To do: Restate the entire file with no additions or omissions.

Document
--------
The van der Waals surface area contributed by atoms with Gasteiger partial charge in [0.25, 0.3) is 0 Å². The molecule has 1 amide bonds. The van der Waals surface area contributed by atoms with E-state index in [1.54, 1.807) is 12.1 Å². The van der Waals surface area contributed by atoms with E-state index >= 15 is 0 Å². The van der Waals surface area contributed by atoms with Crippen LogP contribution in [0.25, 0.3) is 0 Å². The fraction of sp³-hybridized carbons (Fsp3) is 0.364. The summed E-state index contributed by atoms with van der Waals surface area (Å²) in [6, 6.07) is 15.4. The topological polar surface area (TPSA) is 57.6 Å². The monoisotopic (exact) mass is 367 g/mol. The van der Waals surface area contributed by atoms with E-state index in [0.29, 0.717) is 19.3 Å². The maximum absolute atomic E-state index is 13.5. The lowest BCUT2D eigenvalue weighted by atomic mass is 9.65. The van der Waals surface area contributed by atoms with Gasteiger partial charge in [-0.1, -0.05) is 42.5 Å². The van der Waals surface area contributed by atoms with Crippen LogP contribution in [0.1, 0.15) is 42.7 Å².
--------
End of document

The van der Waals surface area contributed by atoms with Gasteiger partial charge in [0.25, 0.3) is 0 Å². The molecule has 1 amide bonds. The van der Waals surface area contributed by atoms with E-state index in [1.54, 1.807) is 12.1 Å². The van der Waals surface area contributed by atoms with E-state index >= 15 is 0 Å². The van der Waals surface area contributed by atoms with Crippen LogP contribution in [0.25, 0.3) is 0 Å². The fraction of sp³-hybridized carbons (Fsp3) is 0.364. The summed E-state index contributed by atoms with van der Waals surface area (Å²) in [6, 6.07) is 15.4. The topological polar surface area (TPSA) is 57.6 Å². The monoisotopic (exact) mass is 367 g/mol. The van der Waals surface area contributed by atoms with E-state index in [0.29, 0.717) is 19.3 Å². The maximum absolute atomic E-state index is 13.5. The lowest BCUT2D eigenvalue weighted by atomic mass is 9.65. The van der Waals surface area contributed by atoms with Gasteiger partial charge in [-0.1, -0.05) is 42.5 Å². The van der Waals surface area contributed by atoms with Crippen LogP contribution in [0.1, 0.15) is 42.7 Å².